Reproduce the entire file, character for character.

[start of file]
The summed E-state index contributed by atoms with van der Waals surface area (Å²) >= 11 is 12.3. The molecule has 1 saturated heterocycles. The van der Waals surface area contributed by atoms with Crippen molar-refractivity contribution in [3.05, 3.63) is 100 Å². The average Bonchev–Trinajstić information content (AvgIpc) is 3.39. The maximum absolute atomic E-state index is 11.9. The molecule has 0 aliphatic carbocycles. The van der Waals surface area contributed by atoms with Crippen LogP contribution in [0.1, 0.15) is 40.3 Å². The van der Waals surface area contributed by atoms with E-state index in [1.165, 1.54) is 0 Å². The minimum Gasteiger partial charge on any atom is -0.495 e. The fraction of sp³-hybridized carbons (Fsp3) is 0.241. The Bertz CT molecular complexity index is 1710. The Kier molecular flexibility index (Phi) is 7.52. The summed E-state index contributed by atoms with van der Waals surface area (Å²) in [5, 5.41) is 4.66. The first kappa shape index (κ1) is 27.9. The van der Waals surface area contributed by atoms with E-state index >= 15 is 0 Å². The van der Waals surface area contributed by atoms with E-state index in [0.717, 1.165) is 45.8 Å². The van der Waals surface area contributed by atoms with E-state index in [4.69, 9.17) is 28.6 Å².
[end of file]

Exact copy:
The summed E-state index contributed by atoms with van der Waals surface area (Å²) >= 11 is 12.3. The molecule has 1 saturated heterocycles. The van der Waals surface area contributed by atoms with Crippen molar-refractivity contribution in [3.05, 3.63) is 100 Å². The average Bonchev–Trinajstić information content (AvgIpc) is 3.39. The maximum absolute atomic E-state index is 11.9. The molecule has 0 aliphatic carbocycles. The van der Waals surface area contributed by atoms with Crippen LogP contribution in [0.1, 0.15) is 40.3 Å². The van der Waals surface area contributed by atoms with E-state index in [1.165, 1.54) is 0 Å². The minimum Gasteiger partial charge on any atom is -0.495 e. The fraction of sp³-hybridized carbons (Fsp3) is 0.241. The Bertz CT molecular complexity index is 1710. The Kier molecular flexibility index (Phi) is 7.52. The summed E-state index contributed by atoms with van der Waals surface area (Å²) in [5, 5.41) is 4.66. The first kappa shape index (κ1) is 27.9. The van der Waals surface area contributed by atoms with E-state index >= 15 is 0 Å². The van der Waals surface area contributed by atoms with E-state index in [0.717, 1.165) is 45.8 Å². The van der Waals surface area contributed by atoms with E-state index in [4.69, 9.17) is 28.6 Å².